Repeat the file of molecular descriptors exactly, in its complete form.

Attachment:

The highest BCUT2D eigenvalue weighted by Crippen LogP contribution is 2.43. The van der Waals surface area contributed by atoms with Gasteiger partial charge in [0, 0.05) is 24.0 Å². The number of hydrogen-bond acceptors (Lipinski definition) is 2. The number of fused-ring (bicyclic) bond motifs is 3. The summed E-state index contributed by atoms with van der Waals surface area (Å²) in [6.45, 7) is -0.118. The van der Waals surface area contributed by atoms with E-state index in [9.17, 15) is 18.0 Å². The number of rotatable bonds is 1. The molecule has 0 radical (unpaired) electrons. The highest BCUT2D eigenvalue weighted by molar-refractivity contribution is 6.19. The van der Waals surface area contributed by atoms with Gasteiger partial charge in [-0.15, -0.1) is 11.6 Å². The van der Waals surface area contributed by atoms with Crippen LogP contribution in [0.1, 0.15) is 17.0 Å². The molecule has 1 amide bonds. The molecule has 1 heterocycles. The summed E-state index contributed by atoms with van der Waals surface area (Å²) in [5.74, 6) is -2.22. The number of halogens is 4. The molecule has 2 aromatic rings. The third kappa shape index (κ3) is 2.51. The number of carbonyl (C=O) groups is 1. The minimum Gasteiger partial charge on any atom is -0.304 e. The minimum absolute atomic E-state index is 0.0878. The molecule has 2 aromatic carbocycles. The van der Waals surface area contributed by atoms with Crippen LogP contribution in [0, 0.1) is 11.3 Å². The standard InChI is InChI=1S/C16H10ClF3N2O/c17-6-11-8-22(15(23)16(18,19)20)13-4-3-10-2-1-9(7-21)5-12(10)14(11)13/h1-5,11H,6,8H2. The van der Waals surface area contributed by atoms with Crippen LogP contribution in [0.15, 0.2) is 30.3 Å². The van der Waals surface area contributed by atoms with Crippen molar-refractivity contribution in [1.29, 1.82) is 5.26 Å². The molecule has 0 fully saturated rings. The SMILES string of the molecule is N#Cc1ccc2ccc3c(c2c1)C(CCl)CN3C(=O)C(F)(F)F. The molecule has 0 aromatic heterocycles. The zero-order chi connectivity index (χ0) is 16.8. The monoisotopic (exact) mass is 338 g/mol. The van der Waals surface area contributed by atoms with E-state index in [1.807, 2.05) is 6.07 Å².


The highest BCUT2D eigenvalue weighted by Crippen LogP contribution is 2.43. The van der Waals surface area contributed by atoms with Gasteiger partial charge in [0, 0.05) is 24.0 Å². The number of hydrogen-bond acceptors (Lipinski definition) is 2. The number of fused-ring (bicyclic) bond motifs is 3. The summed E-state index contributed by atoms with van der Waals surface area (Å²) in [6.45, 7) is -0.118. The van der Waals surface area contributed by atoms with E-state index in [9.17, 15) is 18.0 Å². The number of rotatable bonds is 1. The molecule has 0 radical (unpaired) electrons. The highest BCUT2D eigenvalue weighted by molar-refractivity contribution is 6.19. The van der Waals surface area contributed by atoms with Gasteiger partial charge in [-0.15, -0.1) is 11.6 Å². The van der Waals surface area contributed by atoms with Crippen LogP contribution in [0.1, 0.15) is 17.0 Å². The molecule has 1 amide bonds. The molecule has 1 heterocycles. The summed E-state index contributed by atoms with van der Waals surface area (Å²) in [5.74, 6) is -2.22. The number of halogens is 4. The molecule has 2 aromatic rings. The third kappa shape index (κ3) is 2.51. The number of carbonyl (C=O) groups is 1. The minimum Gasteiger partial charge on any atom is -0.304 e. The minimum absolute atomic E-state index is 0.0878. The molecule has 2 aromatic carbocycles. The van der Waals surface area contributed by atoms with Crippen LogP contribution in [0, 0.1) is 11.3 Å². The standard InChI is InChI=1S/C16H10ClF3N2O/c17-6-11-8-22(15(23)16(18,19)20)13-4-3-10-2-1-9(7-21)5-12(10)14(11)13/h1-5,11H,6,8H2. The van der Waals surface area contributed by atoms with Crippen LogP contribution in [0.15, 0.2) is 30.3 Å². The van der Waals surface area contributed by atoms with Crippen molar-refractivity contribution in [1.29, 1.82) is 5.26 Å². The molecule has 0 fully saturated rings. The SMILES string of the molecule is N#Cc1ccc2ccc3c(c2c1)C(CCl)CN3C(=O)C(F)(F)F. The molecule has 0 aromatic heterocycles. The zero-order chi connectivity index (χ0) is 16.8. The monoisotopic (exact) mass is 338 g/mol. The van der Waals surface area contributed by atoms with E-state index in [1.807, 2.05) is 6.07 Å².